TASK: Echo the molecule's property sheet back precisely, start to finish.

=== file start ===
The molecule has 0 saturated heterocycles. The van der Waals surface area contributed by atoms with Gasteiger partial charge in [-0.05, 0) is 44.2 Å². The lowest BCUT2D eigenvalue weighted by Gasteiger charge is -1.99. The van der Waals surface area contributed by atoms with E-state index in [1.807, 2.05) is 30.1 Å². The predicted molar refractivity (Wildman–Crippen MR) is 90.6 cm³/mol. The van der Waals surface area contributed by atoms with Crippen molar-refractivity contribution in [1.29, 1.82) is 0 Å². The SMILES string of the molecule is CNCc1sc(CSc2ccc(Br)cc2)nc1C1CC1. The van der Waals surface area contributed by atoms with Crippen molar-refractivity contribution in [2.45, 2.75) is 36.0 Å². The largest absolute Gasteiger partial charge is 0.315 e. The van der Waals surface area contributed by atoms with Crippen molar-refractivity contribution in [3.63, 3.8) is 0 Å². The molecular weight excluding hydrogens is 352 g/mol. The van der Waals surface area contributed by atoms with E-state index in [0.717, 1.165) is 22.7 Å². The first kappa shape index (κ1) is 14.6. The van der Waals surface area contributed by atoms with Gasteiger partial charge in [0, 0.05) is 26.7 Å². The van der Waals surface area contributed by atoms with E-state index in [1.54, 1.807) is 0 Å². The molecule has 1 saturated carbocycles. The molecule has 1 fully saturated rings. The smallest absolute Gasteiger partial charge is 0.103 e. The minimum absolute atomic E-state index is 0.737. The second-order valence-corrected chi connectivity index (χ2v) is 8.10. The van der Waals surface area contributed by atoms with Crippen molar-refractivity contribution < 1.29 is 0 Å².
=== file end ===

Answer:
The molecule has 0 saturated heterocycles. The van der Waals surface area contributed by atoms with Gasteiger partial charge in [-0.05, 0) is 44.2 Å². The lowest BCUT2D eigenvalue weighted by Gasteiger charge is -1.99. The van der Waals surface area contributed by atoms with E-state index in [1.807, 2.05) is 30.1 Å². The predicted molar refractivity (Wildman–Crippen MR) is 90.6 cm³/mol. The van der Waals surface area contributed by atoms with Crippen molar-refractivity contribution in [1.29, 1.82) is 0 Å². The SMILES string of the molecule is CNCc1sc(CSc2ccc(Br)cc2)nc1C1CC1. The van der Waals surface area contributed by atoms with Crippen molar-refractivity contribution in [2.45, 2.75) is 36.0 Å². The largest absolute Gasteiger partial charge is 0.315 e. The van der Waals surface area contributed by atoms with Crippen molar-refractivity contribution in [3.63, 3.8) is 0 Å². The molecular weight excluding hydrogens is 352 g/mol. The van der Waals surface area contributed by atoms with E-state index in [0.717, 1.165) is 22.7 Å². The first kappa shape index (κ1) is 14.6. The van der Waals surface area contributed by atoms with Gasteiger partial charge in [0, 0.05) is 26.7 Å². The van der Waals surface area contributed by atoms with E-state index in [1.54, 1.807) is 0 Å². The molecule has 1 saturated carbocycles. The molecule has 1 fully saturated rings. The smallest absolute Gasteiger partial charge is 0.103 e. The minimum absolute atomic E-state index is 0.737. The second-order valence-corrected chi connectivity index (χ2v) is 8.10. The van der Waals surface area contributed by atoms with Crippen molar-refractivity contribution < 1.29 is 0 Å².